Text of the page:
5 Ways to Fight Senior Food Insecurity

Food insecurity effects many older ones. Image displays a senior woman cooking at home.
Photo by cottonbro from Pexels

While food insecurity in America is not new, the coronavirus pandemic has created a heavy burden on affording and accessing food to more people than ever. In 2018, 11% of seniors in the United States, approximately 7.3 million, were considered food insecure or very low food secure [1]Gundersen, C. & Ziliak, J., MD. (2020, May 21). The State of Senior Hunger in America 2018: An Annual Report. Retrieved from https://www.feedingamerica.org/research/senior-hunger-research/senior . These numbers will rise. Feeding America estimates an increase of 1 in 6 Americans who could face hunger based on COVID-19’s impact [2]Morello, P. (2020, July 21). The first months of the food bank response to COVID, by the numbers. Retrieved from … Continue reading.

The pandemic has helped me look at my capable but aging grandparents with fresh eyes. While our opinions on healthy food choices don’t always match, I search for ways to help them without taking away their autonomy. Whether you are a professional caretaker or a child or grandchild of an aging loved one, it’s crucial to be aware of anything which increases their risk of food insecurity.

Here are a few simple tips I used to help my grandparents when the lockdown began and a few more I wish I knew before!

Find out how food secure the senior is

It is a simple tip, but it is easy to believe all is status quo. Yet situations can change drastically. Look at the global changes this year alone.

Many seniors aren’t comfortable talking about financial restrictions or challenges, even with their family members. You can ask what they ate in your conversations or take a peek at their refrigerator. As a caretaker, it may require tact, but make sure the senior in your life has the food they need and if not, find out why they don’t.

Seniors often face limitations while using technology, yet many resources are easier to find on the internet. Most of the tips I’ve included involve website searches I did myself or my grandparents could do on their own. It’s also a good idea to write down telephone numbers as well.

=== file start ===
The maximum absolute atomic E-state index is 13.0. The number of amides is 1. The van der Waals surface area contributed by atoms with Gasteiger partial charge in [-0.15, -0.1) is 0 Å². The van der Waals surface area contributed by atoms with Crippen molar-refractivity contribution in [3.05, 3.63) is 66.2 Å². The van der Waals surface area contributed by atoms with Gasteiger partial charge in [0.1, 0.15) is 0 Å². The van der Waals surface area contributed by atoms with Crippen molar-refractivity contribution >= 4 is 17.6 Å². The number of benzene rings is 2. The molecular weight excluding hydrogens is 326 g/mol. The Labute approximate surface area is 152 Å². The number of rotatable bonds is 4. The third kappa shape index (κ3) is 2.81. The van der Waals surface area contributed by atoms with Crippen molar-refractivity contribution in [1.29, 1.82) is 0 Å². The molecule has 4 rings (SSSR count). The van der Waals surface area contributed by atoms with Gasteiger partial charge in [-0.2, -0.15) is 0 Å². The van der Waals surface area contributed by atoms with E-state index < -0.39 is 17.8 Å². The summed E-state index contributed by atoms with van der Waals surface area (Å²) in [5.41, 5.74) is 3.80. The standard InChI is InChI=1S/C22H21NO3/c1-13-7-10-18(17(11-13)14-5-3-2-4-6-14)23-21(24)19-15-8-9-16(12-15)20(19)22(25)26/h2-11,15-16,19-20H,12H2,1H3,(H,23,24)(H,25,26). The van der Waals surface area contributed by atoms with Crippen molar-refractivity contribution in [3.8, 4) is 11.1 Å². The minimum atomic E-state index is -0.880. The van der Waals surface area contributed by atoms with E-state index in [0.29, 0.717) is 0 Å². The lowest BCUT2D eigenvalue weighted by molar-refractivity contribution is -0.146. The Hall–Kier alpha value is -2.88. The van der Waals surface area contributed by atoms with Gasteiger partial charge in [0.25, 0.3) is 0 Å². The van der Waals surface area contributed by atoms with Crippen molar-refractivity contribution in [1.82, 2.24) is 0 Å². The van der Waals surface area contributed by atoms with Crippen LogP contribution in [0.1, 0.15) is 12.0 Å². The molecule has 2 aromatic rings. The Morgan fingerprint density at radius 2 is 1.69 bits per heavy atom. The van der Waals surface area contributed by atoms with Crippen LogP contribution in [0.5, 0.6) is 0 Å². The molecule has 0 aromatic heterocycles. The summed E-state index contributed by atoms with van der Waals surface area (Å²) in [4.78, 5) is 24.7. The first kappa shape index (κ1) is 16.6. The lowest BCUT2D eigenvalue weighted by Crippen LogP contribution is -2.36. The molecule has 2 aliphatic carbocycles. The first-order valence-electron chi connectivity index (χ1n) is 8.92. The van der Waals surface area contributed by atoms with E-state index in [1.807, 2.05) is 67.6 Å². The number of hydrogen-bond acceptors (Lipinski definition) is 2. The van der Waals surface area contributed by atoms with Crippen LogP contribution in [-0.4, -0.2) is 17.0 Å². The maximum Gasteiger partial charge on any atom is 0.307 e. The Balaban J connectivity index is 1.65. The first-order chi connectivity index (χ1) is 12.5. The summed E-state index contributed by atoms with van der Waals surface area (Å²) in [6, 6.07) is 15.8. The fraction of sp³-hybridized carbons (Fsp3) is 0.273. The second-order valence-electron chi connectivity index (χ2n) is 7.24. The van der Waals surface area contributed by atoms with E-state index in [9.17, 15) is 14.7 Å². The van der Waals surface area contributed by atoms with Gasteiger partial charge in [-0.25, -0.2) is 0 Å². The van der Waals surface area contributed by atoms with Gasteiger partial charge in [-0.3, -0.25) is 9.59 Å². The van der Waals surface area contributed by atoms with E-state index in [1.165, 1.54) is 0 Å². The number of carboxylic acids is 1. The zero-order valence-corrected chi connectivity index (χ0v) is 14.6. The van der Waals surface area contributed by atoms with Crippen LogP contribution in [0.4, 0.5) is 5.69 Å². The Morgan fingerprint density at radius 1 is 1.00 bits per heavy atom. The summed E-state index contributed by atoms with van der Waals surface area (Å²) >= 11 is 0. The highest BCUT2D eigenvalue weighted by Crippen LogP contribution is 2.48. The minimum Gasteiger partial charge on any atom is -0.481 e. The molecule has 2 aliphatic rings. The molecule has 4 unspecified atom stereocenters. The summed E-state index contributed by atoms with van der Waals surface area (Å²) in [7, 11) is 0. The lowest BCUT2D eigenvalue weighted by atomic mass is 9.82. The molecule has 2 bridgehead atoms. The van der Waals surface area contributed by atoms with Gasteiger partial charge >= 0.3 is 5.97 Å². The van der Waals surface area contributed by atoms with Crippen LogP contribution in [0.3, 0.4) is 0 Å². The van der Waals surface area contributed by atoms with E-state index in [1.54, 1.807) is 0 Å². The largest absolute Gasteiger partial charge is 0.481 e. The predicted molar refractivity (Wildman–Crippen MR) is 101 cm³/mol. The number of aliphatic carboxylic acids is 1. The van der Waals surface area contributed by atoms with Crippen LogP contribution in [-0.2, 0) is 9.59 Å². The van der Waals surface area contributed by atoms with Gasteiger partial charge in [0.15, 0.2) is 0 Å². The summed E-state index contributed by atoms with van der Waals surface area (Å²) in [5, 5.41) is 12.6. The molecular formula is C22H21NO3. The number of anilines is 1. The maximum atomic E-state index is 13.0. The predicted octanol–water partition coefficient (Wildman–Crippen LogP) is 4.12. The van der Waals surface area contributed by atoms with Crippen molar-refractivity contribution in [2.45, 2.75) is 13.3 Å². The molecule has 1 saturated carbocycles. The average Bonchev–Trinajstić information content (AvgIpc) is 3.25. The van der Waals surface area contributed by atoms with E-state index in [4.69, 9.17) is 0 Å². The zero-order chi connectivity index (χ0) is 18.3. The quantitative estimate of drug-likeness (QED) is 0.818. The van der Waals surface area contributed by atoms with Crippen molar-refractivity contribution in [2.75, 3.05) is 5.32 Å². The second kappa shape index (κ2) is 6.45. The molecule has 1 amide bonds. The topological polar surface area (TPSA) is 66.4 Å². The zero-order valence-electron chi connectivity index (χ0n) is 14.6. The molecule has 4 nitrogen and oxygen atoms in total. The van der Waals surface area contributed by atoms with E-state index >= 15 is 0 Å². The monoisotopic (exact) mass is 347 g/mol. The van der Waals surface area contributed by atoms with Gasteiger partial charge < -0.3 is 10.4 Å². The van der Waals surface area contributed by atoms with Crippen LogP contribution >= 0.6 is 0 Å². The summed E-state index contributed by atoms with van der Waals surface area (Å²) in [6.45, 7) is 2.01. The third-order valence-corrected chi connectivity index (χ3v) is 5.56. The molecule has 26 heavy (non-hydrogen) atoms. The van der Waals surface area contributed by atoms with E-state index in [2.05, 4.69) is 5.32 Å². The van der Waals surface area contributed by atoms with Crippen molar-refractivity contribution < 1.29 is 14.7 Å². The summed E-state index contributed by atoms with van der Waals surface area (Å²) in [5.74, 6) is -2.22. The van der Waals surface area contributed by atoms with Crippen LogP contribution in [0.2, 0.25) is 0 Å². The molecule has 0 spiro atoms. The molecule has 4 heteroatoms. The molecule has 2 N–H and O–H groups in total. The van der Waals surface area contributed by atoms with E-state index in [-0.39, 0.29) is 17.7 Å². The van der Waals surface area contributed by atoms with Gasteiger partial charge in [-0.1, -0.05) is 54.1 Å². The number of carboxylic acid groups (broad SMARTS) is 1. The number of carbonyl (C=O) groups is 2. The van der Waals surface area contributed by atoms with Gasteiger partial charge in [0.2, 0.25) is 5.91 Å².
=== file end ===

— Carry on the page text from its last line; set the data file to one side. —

Photo by CDC on Unsplash

Check if they qualify for income-based aid

The National Council on Aging has a handy tool online, Benefits Checkup, which can help see what is available in the senior’s area. It goes far beyond food insecurity and is a good one to review periodically or as the senior’s circumstances change.

SNAP has come a long way, and if your senior qualifies for the assistance program, it can be used in various places. For example, SNAP is accepted at many farms and farmer markets, Amazon, Walmart, and grocery stores in Massachusetts. 

Research food sources in your area

After you’ve checked on a national level, look locally. My grandparents discovered they qualified for free food delivery by calling their doctor’s office.

Searching through resources can be overwhelming, but finding affordable food ensures high-risk seniors are getting the best nutrition possible.

Try their local council on aging, as well as their city and state official websites.

Resources in Massachusetts

Since I’ve researched Massachusetts food insecurity the most, here are some organizations I came across. Some I’ve used and others I plan to contact! I visited this mass.gov link about buying local quite a bit during the beginning of the pandemic.

Project Bread is a fantastic nonprofit which, among other tools, offers a food source hotline. I called their tollfree number, 1-800-377-1292, to get an overview of what was available for my grandparents.

Another great tool in Massachusetts is the Greater Boston Food Bank. They cover 9 counties and over 190 towns in the region. For those in Western Massachusetts, visit The Food Bank of Western Massachusetts.

Cooking with seniors is an enriching activity and by bringing the ingredients with you can limit food insecurity.
Photo by Andrea Piacquadio from Pexels

Family or friends help seniors in food prep

I put this tip last since many caretakers buy or cook meals long before looking for outside help. Yet, a senior may not always qualify for certain types of aid. If you are able and willing, helping the seniors in your life with meal prep has benefits beyond ensuring they are food secure.

Consider cooking together if able. Why not ask them to teach you a family recipe and bring all the ingredients? You can enjoy a meal together and leave all the leftovers behind.

If you’re staying apart due to risk factors, prepare extra servings when you cook at home and drop off at their door. I’ve learned how to make Instant Pot potato salad for my grandparents’ pleasure.

You could also do their shopping or have things delivered to their house. Are you facing financial uncertainty right now, too? Just helping them search through the sources mentioned above can get them the assistance they need to stay as healthy as possible. These sources are for everyone, so if you lead by example and find support for yourself- if required- it can encourage the seniors you love.

Please share any tips you’ve come across for food resources if you are a senior or trying to help one. Next week, I’ll share some ways my grandparents get food during the pandemic without going into any stores.

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